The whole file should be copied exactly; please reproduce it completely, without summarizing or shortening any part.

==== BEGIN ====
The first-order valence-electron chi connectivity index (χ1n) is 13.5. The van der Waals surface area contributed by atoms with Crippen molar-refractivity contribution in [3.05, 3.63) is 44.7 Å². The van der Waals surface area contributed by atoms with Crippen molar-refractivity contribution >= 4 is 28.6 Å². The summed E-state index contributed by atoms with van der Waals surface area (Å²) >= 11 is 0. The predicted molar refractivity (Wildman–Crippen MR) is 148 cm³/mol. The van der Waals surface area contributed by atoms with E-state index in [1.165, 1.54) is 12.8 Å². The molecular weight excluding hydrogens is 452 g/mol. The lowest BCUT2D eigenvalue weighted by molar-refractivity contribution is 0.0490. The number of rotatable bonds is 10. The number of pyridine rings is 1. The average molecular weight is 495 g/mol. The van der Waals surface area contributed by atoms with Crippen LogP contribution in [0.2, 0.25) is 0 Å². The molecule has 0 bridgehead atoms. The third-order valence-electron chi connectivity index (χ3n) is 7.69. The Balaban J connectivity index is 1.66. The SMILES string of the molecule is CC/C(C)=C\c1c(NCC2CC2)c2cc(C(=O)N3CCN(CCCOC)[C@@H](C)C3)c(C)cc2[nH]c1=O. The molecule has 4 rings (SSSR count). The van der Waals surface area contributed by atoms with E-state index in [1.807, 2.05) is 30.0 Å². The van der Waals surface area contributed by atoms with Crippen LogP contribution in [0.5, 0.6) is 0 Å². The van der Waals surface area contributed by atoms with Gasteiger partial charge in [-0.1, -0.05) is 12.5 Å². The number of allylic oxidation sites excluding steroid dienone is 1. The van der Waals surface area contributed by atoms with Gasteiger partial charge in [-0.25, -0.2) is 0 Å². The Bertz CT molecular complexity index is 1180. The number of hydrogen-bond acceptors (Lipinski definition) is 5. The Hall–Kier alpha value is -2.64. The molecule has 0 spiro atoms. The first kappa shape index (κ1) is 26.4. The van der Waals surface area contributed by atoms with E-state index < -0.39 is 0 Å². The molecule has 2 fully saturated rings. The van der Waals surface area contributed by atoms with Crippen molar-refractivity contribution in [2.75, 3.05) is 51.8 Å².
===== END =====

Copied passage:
The first-order valence-electron chi connectivity index (χ1n) is 13.5. The van der Waals surface area contributed by atoms with Crippen molar-refractivity contribution in [3.05, 3.63) is 44.7 Å². The van der Waals surface area contributed by atoms with Crippen molar-refractivity contribution >= 4 is 28.6 Å². The summed E-state index contributed by atoms with van der Waals surface area (Å²) >= 11 is 0. The predicted molar refractivity (Wildman–Crippen MR) is 148 cm³/mol. The van der Waals surface area contributed by atoms with E-state index in [1.165, 1.54) is 12.8 Å². The molecular weight excluding hydrogens is 452 g/mol. The lowest BCUT2D eigenvalue weighted by molar-refractivity contribution is 0.0490. The number of rotatable bonds is 10. The number of pyridine rings is 1. The average molecular weight is 495 g/mol. The van der Waals surface area contributed by atoms with Crippen LogP contribution in [0.2, 0.25) is 0 Å². The molecule has 0 bridgehead atoms. The third-order valence-electron chi connectivity index (χ3n) is 7.69. The Balaban J connectivity index is 1.66. The SMILES string of the molecule is CC/C(C)=C\c1c(NCC2CC2)c2cc(C(=O)N3CCN(CCCOC)[C@@H](C)C3)c(C)cc2[nH]c1=O. The molecule has 4 rings (SSSR count). The van der Waals surface area contributed by atoms with E-state index in [1.807, 2.05) is 30.0 Å². The van der Waals surface area contributed by atoms with Crippen LogP contribution in [0.5, 0.6) is 0 Å². The van der Waals surface area contributed by atoms with Gasteiger partial charge in [-0.1, -0.05) is 12.5 Å². The number of allylic oxidation sites excluding steroid dienone is 1. The van der Waals surface area contributed by atoms with Gasteiger partial charge in [-0.25, -0.2) is 0 Å². The Bertz CT molecular complexity index is 1180. The number of hydrogen-bond acceptors (Lipinski definition) is 5. The Hall–Kier alpha value is -2.64. The molecule has 0 spiro atoms. The first kappa shape index (κ1) is 26.4. The van der Waals surface area contributed by atoms with E-state index < -0.39 is 0 Å². The molecule has 2 fully saturated rings. The van der Waals surface area contributed by atoms with Crippen molar-refractivity contribution in [2.75, 3.05) is 51.8 Å².